Shrinkflation is a phenomenon that has reappeared since the boom in inflation. A reduction in the quantity of products for the same price. But shrinkflation can also be more “sneaky.” Some manufacturers change the recipes of their products and replace ingredients with cheaper ones. In the end, all this is only the manifestation of a more global trend: the rationalization of a plethoric offer under the pressure of simplistic marketing recipes. More variety does not necessarily increase customer satisfaction.
A few words on shrinkflation
In economics, shrinkflation refers to two distinct phenomena:
- The maintenance of the selling price of a product while decreasing its quantity. This logically leads to an increase in the price per quantity (price per kilo, price per liter).
- A change in the recipe to reduce production costs. This approach is particularly popular in the food industry. Ingredients can be replaced by others of lower quality and, therefore, cheaper, without the consumer perceiving any difference in taste.
Shrinkflation is a marketing tactic used in periods of high inflation to preserve company margins.
The last thing a company should do is force customers to think about their purchase.
Advantages of shrinkflation
Shrinkflation has a huge advantage for brands. It allows them to keep the customer.
Remember, nothing is more difficult than making a customer loyal, and nothing is easier than breaking that loyalty. The last thing a company needs is to force customers to think about their purchases.
By keeping the price constant, the brand gives the illusion that nothing has changed for the customer. This allows customer loyalty to continue.
Why is the loyalty cycle difficult to create?
It is generally estimated that it takes 7 purchases for the recurring purchase cycle to be activated. In other words, it is only after 7 purchases of the same product that the decision to buy will be stored in the brain in the form of automatism. The purchase decision becomes unconscious because the consumer no longer weighs the pros and cons.
Rationalization, a strong trend in retail
2022 was the year of an invisible revolution in the retail sector. The search for savings on structural costs.
During the Covid period, retailers were the masters of the game. Promotions had disappeared, and margins had been able to swell (somewhat like in the automobile sector). Irrational behaviors could even be observed, putting supermarkets in a position of strength concerning consumers. But all that is over. From now on, the margins must be increased, as they have been eroded by:
- the increase in wages
- energy prices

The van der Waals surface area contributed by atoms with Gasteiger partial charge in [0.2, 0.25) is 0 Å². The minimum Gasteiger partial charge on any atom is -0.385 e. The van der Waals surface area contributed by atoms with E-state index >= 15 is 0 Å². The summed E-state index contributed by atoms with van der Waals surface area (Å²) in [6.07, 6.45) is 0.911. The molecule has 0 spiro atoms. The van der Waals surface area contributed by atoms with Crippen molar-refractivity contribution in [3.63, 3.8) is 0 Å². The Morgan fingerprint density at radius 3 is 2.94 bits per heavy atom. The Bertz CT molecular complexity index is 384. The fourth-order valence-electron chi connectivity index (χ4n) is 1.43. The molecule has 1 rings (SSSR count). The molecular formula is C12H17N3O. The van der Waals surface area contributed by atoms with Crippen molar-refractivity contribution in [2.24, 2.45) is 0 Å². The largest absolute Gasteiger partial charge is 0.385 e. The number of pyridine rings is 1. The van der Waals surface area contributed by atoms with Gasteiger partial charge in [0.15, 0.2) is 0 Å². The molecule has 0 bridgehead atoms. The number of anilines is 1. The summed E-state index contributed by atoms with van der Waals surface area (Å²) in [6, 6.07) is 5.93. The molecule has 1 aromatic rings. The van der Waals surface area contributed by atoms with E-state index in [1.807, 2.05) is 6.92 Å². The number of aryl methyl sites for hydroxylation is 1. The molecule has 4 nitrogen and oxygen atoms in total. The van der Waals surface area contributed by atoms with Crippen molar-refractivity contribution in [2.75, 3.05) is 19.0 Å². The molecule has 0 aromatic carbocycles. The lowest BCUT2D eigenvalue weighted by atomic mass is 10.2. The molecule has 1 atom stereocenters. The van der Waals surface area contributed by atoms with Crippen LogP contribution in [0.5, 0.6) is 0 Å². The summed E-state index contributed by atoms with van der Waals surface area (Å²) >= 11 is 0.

- consumer trade-offs for cheaper products
On the other side of the spectrum, hard discounters are benefiting from the crisis. The Belgian retailer Colruyt has seen its margin melt from 3.3% to 1.7%. Lidl’s turnover will reach 100 billion Euros in 2022, and its operating margin will be 6.8%.
Traditional retailers are, therefore, under pressure to save on what they can, i.e., on structural costs. There are no 50 solutions in this area, and it is the assortment that they are attacking. The distributors are simplifying their offer and reducing the number of references.
Variety is expensive to manage
Marketing, especially in the food industry, has developed over the last two decades based on a simplistic proposition: variety would be a source of customer satisfaction. It would be necessary to offer products as personalized as possible to customers’ tastes to satisfy their expectations 100%. In doing so, the offer has also undergone unprecedented inflation. A supermarket offers 20,000 products, and a hypermarket 40,000.
But variety is expensive. For a distributor, placing 10,000 orders for 10 units will always cost more than 100 orders for 1,000 units each. The hard discounters’ recipe has been to reduce the offer as much as possible, with the results that we know today.
Manufacturers rediscover the virtues of simplification
For producers, it’s the same thing. Simplifying recipes, using the same ingredients in all recipes, allows for economies of scale.
If the products undergo a simplification cure, the containers are also the object of all attention. In particular, the ratio between the container’s price and the content’s price indicates perceived value. Products for which the container is too expensive in relation to the content are eliminated. Some small containers (especially glass) are removed from the assortment.
The good thing about the current period is that it puts the marketing strategy of retailers and brands in order. The whole food industry has forgotten a simple adage: “too much choice kills choice.” Today it is time to go back to basics and get rid of a lot of products that are useless and expensive to produce. This rationalization could lead to efficiency gains, but it is still being determined that these will be shared with consumers.
Posted in Marketing, Strategy.